Glamping or Camping? What is glamping? And what is the difference between glamping and camping? This is what we’ll be looking at today, so you can decide which is best for your trip!
Let’s start with the obvious.
What is glamping?
Glamping is essentially camping in luxury. But that’s not the only way it differs from traditional camping. There is a little more to it than that.
When someone first mentioned glamping to me, it sounded awful. Evoking stereotypical images of pampered Kim Kardashian types who sip champagne while avoiding anything like getting their hands dirty.
I thought, what’s the point?
But some research showed that this isn’t the case. As it turns out, glamping is actually much more interesting than I thought. Glamping is still quite an unusual activity
, having not quite become mainstream yet, the great thing is that you can do it on a mountain, at a lake or even in your back garden right in the city center!
Isn’t it just expensive camping?
Instead of a pampered Julius Caesar-esque figure being fed grapes, picture something a little less pompous. Having many of the comforts of home while being able to sit and enjoy nature at the same time is quite unique. It's not often we can get the best of both worlds, but this is precisely what glamping tries to provide.
Types of Glamping
Now we’ve looked at what is glamping, we’ll look at the different types of glamping (meaning the different accommodations). There are some really interesting possibilities open to you when glamping.
A step-up from a tent as it’s much roomier and have an advantage over tents as it’s easier to regulate temperature and keep out the annoying insects! Also you can stand up inside, which is nice.
Cottages and cabins come with varying levels of luxury depending on your interests. Bathrooms, kitchens and even TV’s come with beds and air conditioning. This is my pick for a balance of comfort and camping, although I’d do without the TV!
You will likely recognize the tipi (or tepee) from depictions of Native American settlements. Making you feel like an explorer while you’re staying in one of these structures. The raised platform helps protect those inside from the rain and especially bugs that seem so desperate to get in!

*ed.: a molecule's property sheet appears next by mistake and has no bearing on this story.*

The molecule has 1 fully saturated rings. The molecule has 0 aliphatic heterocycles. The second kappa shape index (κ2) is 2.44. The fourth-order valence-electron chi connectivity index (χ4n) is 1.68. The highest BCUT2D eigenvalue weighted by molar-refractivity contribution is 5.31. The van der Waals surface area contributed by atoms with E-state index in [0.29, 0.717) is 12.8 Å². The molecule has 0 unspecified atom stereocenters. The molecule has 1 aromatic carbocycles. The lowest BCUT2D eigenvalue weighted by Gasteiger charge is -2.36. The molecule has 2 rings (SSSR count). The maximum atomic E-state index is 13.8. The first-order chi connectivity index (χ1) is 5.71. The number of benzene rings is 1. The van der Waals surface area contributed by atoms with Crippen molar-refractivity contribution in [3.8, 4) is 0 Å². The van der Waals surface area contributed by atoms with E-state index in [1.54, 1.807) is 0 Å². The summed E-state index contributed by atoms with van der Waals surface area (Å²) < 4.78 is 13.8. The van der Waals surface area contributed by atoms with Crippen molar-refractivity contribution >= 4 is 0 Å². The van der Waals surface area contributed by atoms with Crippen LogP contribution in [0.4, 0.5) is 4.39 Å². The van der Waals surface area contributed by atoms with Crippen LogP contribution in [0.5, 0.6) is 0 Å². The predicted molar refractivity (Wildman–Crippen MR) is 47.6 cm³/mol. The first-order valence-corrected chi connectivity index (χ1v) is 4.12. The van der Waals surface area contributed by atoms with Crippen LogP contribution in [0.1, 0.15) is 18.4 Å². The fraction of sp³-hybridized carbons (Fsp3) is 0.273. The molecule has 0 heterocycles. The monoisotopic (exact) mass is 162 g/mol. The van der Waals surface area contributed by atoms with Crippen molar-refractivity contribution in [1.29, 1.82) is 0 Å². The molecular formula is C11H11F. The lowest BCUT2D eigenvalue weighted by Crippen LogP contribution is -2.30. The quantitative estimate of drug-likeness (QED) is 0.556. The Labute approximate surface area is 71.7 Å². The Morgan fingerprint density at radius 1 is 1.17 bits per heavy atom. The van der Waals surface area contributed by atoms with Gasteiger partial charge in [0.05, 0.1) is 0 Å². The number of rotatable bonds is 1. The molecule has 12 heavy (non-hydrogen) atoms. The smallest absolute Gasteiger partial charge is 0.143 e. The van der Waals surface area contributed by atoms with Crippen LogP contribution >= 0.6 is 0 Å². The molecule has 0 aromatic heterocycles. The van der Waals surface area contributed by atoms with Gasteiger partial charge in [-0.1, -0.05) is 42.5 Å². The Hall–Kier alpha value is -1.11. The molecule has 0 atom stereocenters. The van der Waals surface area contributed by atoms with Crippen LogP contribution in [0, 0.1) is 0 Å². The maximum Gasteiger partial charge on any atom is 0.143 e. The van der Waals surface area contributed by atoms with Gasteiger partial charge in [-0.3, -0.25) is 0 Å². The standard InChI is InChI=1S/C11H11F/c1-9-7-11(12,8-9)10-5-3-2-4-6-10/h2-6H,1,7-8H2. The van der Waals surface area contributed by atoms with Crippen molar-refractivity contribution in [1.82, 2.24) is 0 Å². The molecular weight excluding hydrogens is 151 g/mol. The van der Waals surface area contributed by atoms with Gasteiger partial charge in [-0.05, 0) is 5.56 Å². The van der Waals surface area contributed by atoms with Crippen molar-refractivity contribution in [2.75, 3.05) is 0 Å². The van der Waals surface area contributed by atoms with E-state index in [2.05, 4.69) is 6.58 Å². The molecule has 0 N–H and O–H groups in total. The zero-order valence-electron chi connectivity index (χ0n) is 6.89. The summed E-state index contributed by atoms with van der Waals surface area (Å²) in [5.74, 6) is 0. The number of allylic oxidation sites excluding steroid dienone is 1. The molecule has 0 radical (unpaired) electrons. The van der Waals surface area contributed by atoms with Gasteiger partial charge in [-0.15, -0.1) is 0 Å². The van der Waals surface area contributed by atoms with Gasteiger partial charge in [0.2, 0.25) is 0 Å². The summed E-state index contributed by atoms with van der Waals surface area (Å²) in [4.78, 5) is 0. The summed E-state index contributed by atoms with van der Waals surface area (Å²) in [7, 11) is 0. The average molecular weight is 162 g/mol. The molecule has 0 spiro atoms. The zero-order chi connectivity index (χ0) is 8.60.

RV’s (recreational vehicles) are great in that should you decide to change your location there is no need to pack up camp. Simply turn the ignition and off you go! Taking your entire camp (group, and belongings) with you! RV sites often come with Wi-Fi as well as convenient amenities like picnic tables and fire pits.
Similar to a normal tent but a bit studier due to the wooden structure rather than some flimsy tubing. The downside is this is less portable than the usual but hey, you’re not the one transporting it!
Recapture your youth and spend the night in a tree house! This is the one most likely to make you feel connected to nature as you are amongst it, part of the tree for the duration of your time here. Glamping tree houses are often more luxurious than the one you had in your youth though as they come with a terrace and jacuzzi!
As you can see, there are a few more options than just a tent or hammock of traditional camping. This can be really cool, the luxury of a safari tent in comparison to the regular seems great, but that brings us to our next point.
Glamping gear can be a bit expensive. Renting the sleeping abode itself can be somewhat pricey as well as the amenities you want to enjoy. A hammock, picnic table even a full body sleeping suit that is designed for you to wear while walking around camp (I’m not making this up).
While these amenities will undoubtedly make your trip more comfortable, it’s much more expensive than just a tent and sleeping bag!
So, how do we avoid spending an arm and a leg on glamping?
Glamping isn't just expensive safaris or mountain retreats. Cheap glamping is possible. It’s essentially camping with a few more luxury amenities than you would usually take. Shop around for accommodation, you can get an Ekopod in Cornwall for example, for around £50 per night. £50 may seem pricey initially, but if you go to a campsite, you will have to pay a fee of around £10 just to sleep on the floor (and you have to bring your own tent!). So maybe paying a little more is worth it?
You don’t have to splash out on expensive glamping gear to take part! Just get yourself a few luxuries (not necessities, that’s the key) and enjoy your cheap glamping trip!
Popularity of glamping
In recent years it seems like everyone fancies themselves as a blogger, particularly a travel blogger. This in part, has to lead the rise in mass tourism which has had both positive and negative knock-on effects. Benefits to the local economy are now being questioned, with people becoming increasingly aware of responsible tourism
But what is 'responsible tourism' you may ask? Responsible tourism is about making the place better for the people who live there. Truly making it better, not merely throwing money around thinking you’ve done some good while having a good time.